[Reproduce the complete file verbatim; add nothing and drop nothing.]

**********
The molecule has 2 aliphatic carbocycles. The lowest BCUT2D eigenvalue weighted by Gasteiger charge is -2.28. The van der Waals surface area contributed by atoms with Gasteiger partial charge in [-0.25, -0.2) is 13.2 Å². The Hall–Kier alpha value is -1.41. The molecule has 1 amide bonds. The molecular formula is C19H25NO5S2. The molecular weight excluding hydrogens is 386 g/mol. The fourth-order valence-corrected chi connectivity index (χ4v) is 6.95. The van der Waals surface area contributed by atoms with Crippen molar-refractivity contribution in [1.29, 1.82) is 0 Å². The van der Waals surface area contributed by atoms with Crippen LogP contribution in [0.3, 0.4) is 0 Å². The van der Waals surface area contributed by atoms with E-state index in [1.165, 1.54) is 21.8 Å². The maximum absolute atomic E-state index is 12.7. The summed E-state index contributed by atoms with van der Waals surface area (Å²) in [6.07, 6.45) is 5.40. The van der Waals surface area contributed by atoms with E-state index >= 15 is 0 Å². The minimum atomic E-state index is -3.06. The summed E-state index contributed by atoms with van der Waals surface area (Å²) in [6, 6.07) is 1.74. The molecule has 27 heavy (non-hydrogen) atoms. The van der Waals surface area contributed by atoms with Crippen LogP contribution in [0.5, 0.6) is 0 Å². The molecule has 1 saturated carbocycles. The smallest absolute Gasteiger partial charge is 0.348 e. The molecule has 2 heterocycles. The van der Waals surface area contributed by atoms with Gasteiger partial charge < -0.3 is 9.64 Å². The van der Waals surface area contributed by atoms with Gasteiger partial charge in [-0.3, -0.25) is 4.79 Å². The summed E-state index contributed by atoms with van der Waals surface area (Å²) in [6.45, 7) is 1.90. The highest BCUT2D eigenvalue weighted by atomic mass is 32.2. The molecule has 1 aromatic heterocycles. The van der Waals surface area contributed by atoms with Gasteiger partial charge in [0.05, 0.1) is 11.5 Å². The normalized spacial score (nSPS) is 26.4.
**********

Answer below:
The molecule has 2 aliphatic carbocycles. The lowest BCUT2D eigenvalue weighted by Gasteiger charge is -2.28. The van der Waals surface area contributed by atoms with Gasteiger partial charge in [-0.25, -0.2) is 13.2 Å². The Hall–Kier alpha value is -1.41. The molecule has 1 amide bonds. The molecular formula is C19H25NO5S2. The molecular weight excluding hydrogens is 386 g/mol. The fourth-order valence-corrected chi connectivity index (χ4v) is 6.95. The van der Waals surface area contributed by atoms with Crippen molar-refractivity contribution in [1.29, 1.82) is 0 Å². The van der Waals surface area contributed by atoms with Crippen LogP contribution in [0.3, 0.4) is 0 Å². The van der Waals surface area contributed by atoms with E-state index in [1.165, 1.54) is 21.8 Å². The maximum absolute atomic E-state index is 12.7. The summed E-state index contributed by atoms with van der Waals surface area (Å²) in [6.07, 6.45) is 5.40. The van der Waals surface area contributed by atoms with E-state index >= 15 is 0 Å². The minimum atomic E-state index is -3.06. The summed E-state index contributed by atoms with van der Waals surface area (Å²) in [6, 6.07) is 1.74. The molecule has 27 heavy (non-hydrogen) atoms. The van der Waals surface area contributed by atoms with Crippen LogP contribution in [0.5, 0.6) is 0 Å². The molecule has 1 saturated carbocycles. The smallest absolute Gasteiger partial charge is 0.348 e. The molecule has 2 heterocycles. The van der Waals surface area contributed by atoms with Gasteiger partial charge < -0.3 is 9.64 Å². The van der Waals surface area contributed by atoms with Gasteiger partial charge in [-0.3, -0.25) is 4.79 Å². The summed E-state index contributed by atoms with van der Waals surface area (Å²) in [6.45, 7) is 1.90. The highest BCUT2D eigenvalue weighted by atomic mass is 32.2. The molecule has 1 aromatic heterocycles. The van der Waals surface area contributed by atoms with Gasteiger partial charge in [0.05, 0.1) is 11.5 Å². The normalized spacial score (nSPS) is 26.4.